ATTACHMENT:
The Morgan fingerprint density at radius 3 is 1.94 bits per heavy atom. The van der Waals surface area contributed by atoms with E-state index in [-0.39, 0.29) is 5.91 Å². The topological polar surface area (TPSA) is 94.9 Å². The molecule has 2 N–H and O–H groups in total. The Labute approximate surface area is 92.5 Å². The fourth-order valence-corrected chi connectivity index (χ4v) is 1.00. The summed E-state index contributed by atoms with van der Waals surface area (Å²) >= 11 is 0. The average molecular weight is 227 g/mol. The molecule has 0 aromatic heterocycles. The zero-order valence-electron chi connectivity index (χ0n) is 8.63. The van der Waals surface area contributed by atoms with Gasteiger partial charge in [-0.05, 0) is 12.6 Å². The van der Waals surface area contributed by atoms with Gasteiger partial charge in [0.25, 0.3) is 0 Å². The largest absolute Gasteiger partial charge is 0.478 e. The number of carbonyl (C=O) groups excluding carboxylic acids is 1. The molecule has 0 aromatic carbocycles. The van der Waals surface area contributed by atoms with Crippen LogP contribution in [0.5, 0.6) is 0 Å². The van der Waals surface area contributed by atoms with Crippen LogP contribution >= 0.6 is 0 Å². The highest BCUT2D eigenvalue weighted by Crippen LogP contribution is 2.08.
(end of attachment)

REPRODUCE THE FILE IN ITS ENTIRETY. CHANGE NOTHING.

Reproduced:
The Morgan fingerprint density at radius 3 is 1.94 bits per heavy atom. The van der Waals surface area contributed by atoms with E-state index in [-0.39, 0.29) is 5.91 Å². The topological polar surface area (TPSA) is 94.9 Å². The molecule has 2 N–H and O–H groups in total. The Labute approximate surface area is 92.5 Å². The fourth-order valence-corrected chi connectivity index (χ4v) is 1.00. The summed E-state index contributed by atoms with van der Waals surface area (Å²) >= 11 is 0. The average molecular weight is 227 g/mol. The molecule has 0 aromatic heterocycles. The zero-order valence-electron chi connectivity index (χ0n) is 8.63. The van der Waals surface area contributed by atoms with Gasteiger partial charge in [-0.05, 0) is 12.6 Å². The van der Waals surface area contributed by atoms with Gasteiger partial charge in [0.25, 0.3) is 0 Å². The largest absolute Gasteiger partial charge is 0.478 e. The number of carbonyl (C=O) groups excluding carboxylic acids is 1. The molecule has 0 aromatic carbocycles. The van der Waals surface area contributed by atoms with Crippen LogP contribution in [0.5, 0.6) is 0 Å². The van der Waals surface area contributed by atoms with Crippen LogP contribution >= 0.6 is 0 Å². The highest BCUT2D eigenvalue weighted by Crippen LogP contribution is 2.08.